A Spicy Life: Farming Chile

    
    In order to fully understand when the different factors affecting chile begin to take effect, we interviewed several
farmers and asked them about the typical growing process of chile.  The chile pepper season begins with the farmer preparing the soil on the farm.  They create furrows and ridges and test the soil for necessary nutrients that chile plants need in order to thrive.  Two of the major nutrients needed for chile peppers to grow are nitrogen and phosphorus, which are necessary for growth and protection against disease.  The most common row width, that farmers in the area surrounding Hatch use, is 36 to 40 inches.  Many studies have shown that less space between the rows can result in a more pungent fruit, however yield will decrease dramatically.  Today farmers are more interested in the amount of yield they produce and not the overall pungency of their chile.  The more the field yields the more money the farmer will make.  Many small scale farmers would like to grow chile with a high pungency without having to sacrifice yield.  On the other hand, many farmers who sell the majority of their crops to a chile processor do not really care about the pungency, because they are interested in the yield.      
     Once the soil is prepared for planting the farmers begin to irrigate the field, making sure that the soil has enough moisture for the seed to grow.  Most farmers begin applying water to the field 5-7 weeks before they begin to plant.  The usual planting date in southwestern New Mexico is between March 1 and April 1.  After the seed is planted the temperatures should not drop below 60˚ and should not exceed 90˚.  The plant can die or the growing process will stall from a light frost or excessive heat. 

    To irrigate their crop farmers usually have to work with the amount of water that Elephant Butte Irrigation District gives them for the year.  This is what determines the irrigation cycle that the farmer will use for the crop.  The irrigation cycle is the amount of time a farmer lets pass before watering the crop again. Usually farmers flood irrigate the field and apply water at  5-7 day intervals between June and July, before the monsoon season.  They then switch to 7 or more day intervals, during monsoon season depending on rainfall amount.  If all goes well the early green chile crop will be ready for harvesting about 130 days after planting or 35-45 days after flowering.  The red chile crop will take another month to ripen before harvest.

    Many other experiments were done in Thailand that show that the total pungency amount of the medium and mild chiles increase dramatically when put under stress.  Usually mild chile will become medium chile, and medium chile will become hot chile when undergone by stress, but whenever it comes to hot chile the capsaicin amounts will show only a small amount of increase.   This helps to prove that New Mexicans are not the only people who want an answer to the ultimate question, red or green?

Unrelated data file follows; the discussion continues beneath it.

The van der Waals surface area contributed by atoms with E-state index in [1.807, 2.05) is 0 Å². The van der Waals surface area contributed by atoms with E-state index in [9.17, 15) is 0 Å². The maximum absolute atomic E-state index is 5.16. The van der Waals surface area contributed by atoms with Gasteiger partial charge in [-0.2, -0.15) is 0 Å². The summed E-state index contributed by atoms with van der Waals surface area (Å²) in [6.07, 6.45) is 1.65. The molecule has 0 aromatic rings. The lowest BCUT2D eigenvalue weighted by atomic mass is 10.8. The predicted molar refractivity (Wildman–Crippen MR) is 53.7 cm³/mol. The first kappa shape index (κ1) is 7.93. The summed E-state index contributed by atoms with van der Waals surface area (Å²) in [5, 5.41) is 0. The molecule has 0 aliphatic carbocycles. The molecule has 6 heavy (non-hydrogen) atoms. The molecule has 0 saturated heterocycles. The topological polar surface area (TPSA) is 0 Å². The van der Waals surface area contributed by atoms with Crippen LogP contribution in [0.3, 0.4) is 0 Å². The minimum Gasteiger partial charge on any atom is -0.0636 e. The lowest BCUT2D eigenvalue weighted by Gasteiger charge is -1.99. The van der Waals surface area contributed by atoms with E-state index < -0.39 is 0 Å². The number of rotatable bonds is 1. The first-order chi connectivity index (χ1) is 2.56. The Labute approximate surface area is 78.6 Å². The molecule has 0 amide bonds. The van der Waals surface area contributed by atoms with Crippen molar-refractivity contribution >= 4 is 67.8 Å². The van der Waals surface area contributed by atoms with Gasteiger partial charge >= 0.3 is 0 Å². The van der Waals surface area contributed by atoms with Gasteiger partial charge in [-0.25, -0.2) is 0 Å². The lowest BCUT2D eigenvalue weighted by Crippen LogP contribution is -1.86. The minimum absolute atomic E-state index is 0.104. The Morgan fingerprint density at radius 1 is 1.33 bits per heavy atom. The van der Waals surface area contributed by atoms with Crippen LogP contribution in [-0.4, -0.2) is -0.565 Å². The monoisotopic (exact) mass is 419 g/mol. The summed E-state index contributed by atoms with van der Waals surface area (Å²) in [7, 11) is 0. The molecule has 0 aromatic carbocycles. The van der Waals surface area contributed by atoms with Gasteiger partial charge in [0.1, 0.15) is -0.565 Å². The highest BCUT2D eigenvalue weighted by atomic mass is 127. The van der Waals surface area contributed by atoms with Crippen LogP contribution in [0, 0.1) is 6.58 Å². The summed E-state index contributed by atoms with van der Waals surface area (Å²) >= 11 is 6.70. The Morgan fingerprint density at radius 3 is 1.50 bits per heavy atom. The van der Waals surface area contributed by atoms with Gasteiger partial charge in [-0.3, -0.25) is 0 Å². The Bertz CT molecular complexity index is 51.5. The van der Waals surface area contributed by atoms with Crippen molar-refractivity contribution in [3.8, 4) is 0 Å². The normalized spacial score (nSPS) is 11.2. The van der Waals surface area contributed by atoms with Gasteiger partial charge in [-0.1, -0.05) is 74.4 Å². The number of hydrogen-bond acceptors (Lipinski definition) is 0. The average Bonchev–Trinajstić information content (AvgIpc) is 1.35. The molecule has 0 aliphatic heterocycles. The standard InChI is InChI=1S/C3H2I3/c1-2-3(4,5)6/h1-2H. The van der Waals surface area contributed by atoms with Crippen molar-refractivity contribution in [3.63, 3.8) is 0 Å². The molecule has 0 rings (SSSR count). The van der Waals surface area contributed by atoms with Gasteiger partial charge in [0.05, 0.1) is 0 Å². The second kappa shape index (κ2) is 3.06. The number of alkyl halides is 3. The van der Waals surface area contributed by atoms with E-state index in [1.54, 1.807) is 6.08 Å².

Our experiment will try to determine how the pungency of chile is affected by environmental factors such as temperature and the amount of water added to the crop.  There has not been an extensive amount of research done on how the pungency of chile is affected by these environmental factors.  This lack of data proves to be a problem for our program.  The program needs a sufficient amount of input to make it work efficiently and to obtain accurate output.  Dr. Paul Bosland from New Mexico State University has been a great source of help with the direction of the research. He has been working around chile peppers all of his life and was one of the main reasons why we are still doing this project.

    Back in November we visited MA and Sons, a local chile processing plant, and spoke to its owners about our project.  We wanted to know what they thought about the project and if they had any suggestions for us on what to do with our program.  During the meeting the owners of MA and Sons told us that our project had no real world value to it because farmers relied on the seed variety to tell them how hot the chile would be.  We then managed to contact Dr. Bosland at the Chile Pepper Institute and he told us the complete opposite of what the owners of MA and Sons had told us.  He said that our project would help out a lot of farmers worldwide.    He gave us the following example;

Suppose you are a chile farmer and you have 10 acres of farm land.  You are going to plant all 10 acres of chile with a mild pungency and sell it to a local processing plant.  During the season though the temperature is very warm and you do not water the plant enough.  At the end of the season you will not have mild pungency chile, because the plants have been stressed so the chile peppers will have a medium pungency, meaning that you will actually be selling a chile heat level that the processing plant may not need or want.  So by having a computer program that can tell the farmer approximately how hot his crop is, they would benefit a lot because they would not need to use high performance liquid chromatography to determine the pungency of the chile.

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